Windows® 10 is coming, and with it comes support for Dolby Audio™, both in the operating system and with the new Microsoft® Edge browser. Dolby Audio on Windows 10 PCs supports all content encoded in the Dolby Digital Plus™ format. With Microsoft Edge and the new Universal Windows Platform, it’s easy for developers and content creators to deliver Dolby Digital Plus™ encoded content for x86 Windows 10 PCs and tablets.
Don’t feel like building a proprietary app, but want to give your fans access to your content in Dolby Digital Plus over the web? No problem.
Just follow these steps to make sure that anyone viewing your content in Microsoft Edge will experience it as you intended.
Maybe you have a web series that you’d like to offer in 5.1, a Dolby Digital Plus mix of your band’s latest single, or a trailer for your upcoming film that you’d like your audience to hear in Dolby Audio—presenting that to an audience consistently across Windows 10 PCs or tablets is easily possible with a little bit of code.
With Dolby Audio, which supports the Dolby Digital Plus format, Windows 10 and Microsoft Edge users who experience your website or universal app will benefit from playback with crisp, clear dialogue and greater detail of sounds. Windows users have experienced rich, clear, and powerful audio in Windows operating systems for years, but Microsoft Edge is the first browser through which Dolby Digital Plus audio is available.
Dolby Digital Plus support in Microsoft Edge is compatible with the tools that you’re already using to deliver and protect your content, whether you’re using W3C media specific APIs, leveraging adaptive streaming or HTML 5 Media Elements, even DRM extensions like Media Source Extensions and Encrypted Media Extensions. The Dolby features in Microsoft are compatible with popular video streaming solutions like HLS and MPEG-DASH.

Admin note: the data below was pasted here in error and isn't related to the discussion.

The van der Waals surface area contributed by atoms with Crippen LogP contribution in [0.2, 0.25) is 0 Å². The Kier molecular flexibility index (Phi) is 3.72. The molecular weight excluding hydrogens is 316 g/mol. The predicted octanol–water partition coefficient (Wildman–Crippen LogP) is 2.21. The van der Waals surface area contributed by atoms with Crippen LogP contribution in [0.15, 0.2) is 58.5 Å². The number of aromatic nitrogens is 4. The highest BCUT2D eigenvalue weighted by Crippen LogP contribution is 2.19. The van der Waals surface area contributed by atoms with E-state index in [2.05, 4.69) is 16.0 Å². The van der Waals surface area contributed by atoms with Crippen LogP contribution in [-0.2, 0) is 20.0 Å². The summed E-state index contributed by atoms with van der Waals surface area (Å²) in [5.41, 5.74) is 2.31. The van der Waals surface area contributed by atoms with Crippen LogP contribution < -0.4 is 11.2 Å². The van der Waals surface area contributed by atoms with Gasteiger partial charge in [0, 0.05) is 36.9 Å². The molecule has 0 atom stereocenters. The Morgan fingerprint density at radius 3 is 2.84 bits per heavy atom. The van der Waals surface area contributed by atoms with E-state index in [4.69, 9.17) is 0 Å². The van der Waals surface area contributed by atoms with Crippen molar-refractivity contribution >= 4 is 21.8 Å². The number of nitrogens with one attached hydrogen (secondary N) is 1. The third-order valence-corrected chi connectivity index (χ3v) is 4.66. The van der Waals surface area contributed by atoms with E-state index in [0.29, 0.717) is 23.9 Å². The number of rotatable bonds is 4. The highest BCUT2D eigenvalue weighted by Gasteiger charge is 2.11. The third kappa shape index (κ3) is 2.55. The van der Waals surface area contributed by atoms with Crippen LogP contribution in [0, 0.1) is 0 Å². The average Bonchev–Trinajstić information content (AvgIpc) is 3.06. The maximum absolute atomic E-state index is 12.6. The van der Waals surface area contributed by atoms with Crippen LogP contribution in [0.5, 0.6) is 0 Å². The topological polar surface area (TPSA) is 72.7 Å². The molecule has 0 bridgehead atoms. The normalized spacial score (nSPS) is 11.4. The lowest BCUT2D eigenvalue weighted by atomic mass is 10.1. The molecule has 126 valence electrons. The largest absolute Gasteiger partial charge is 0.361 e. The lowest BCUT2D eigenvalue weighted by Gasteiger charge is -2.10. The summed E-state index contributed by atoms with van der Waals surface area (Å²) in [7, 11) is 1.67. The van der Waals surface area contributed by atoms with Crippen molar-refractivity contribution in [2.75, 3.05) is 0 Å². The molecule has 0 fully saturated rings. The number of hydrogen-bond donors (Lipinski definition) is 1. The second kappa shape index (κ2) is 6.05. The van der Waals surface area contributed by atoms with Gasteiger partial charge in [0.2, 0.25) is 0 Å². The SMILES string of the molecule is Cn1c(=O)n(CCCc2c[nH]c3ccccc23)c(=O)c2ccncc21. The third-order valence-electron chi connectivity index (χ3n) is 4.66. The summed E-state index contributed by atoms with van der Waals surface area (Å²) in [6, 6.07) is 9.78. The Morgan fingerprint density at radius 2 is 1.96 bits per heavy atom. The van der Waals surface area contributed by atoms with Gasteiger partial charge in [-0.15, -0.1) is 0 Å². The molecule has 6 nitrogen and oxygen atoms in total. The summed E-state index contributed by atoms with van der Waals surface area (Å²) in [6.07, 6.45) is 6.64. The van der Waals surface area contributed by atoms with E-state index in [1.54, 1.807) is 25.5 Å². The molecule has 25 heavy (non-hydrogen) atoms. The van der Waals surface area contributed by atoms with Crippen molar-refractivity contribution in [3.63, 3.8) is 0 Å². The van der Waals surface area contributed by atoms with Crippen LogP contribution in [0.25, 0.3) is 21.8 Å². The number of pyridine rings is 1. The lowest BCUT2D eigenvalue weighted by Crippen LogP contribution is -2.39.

To see an example of this Windows 10 functionality in practice, check out Microsoft Edge Dolby Audio Room Demo from a Windows 10 PC, or check out the sample app from Dolby. You can either sideload our sample app into Windows 10 or load it into your own project and compile it yourself. Feel free to borrow whatever code you like for your own apps, too.
Once you’ve built your app, all you need is Dolby Digital Plus encoded content. If you have stereo or 5.1 content that is not yet encoded in Dolby Digital Plus, you can easily encode it using tools at Encoding.com, with Adobe® Premiere® Pro, or with another favorite tool for Dolby Digital Plus mixing and encoding.
If you plan on making your content available for streaming, via your new app, you can simply upload your content—including the stereo or 5.1 mix in its current format—to Microsoft Azure™, and the cloud service will take care of the encoding for you. There’s even a blog post on using Microsoft Azure to do exactly that.
Don’t have a Dolby Digital Plus mix of your trailer, song, or video yet? Check out this helpful guide on creating a surround sound mix for web content from the Dolby Institute. And if you’re new to sound work in general, don’t miss the Dolby Institute’s other tutorials and tips.
Once you have an app or a compatible website and properly encoded content, you’re ready to start sharing your Dolby Digital Plus encoded content with users of Windows 10 PCs and tablets, either by streaming the content to your app, streaming it to the Microsoft Edge browser, or by allowing your fans to download your content.
If you still have questions about how to enable the best audio possible in your Windows 10 universal or web app, head to the Dolby Developer website or this blog from Microsoft for more in-depth technical information.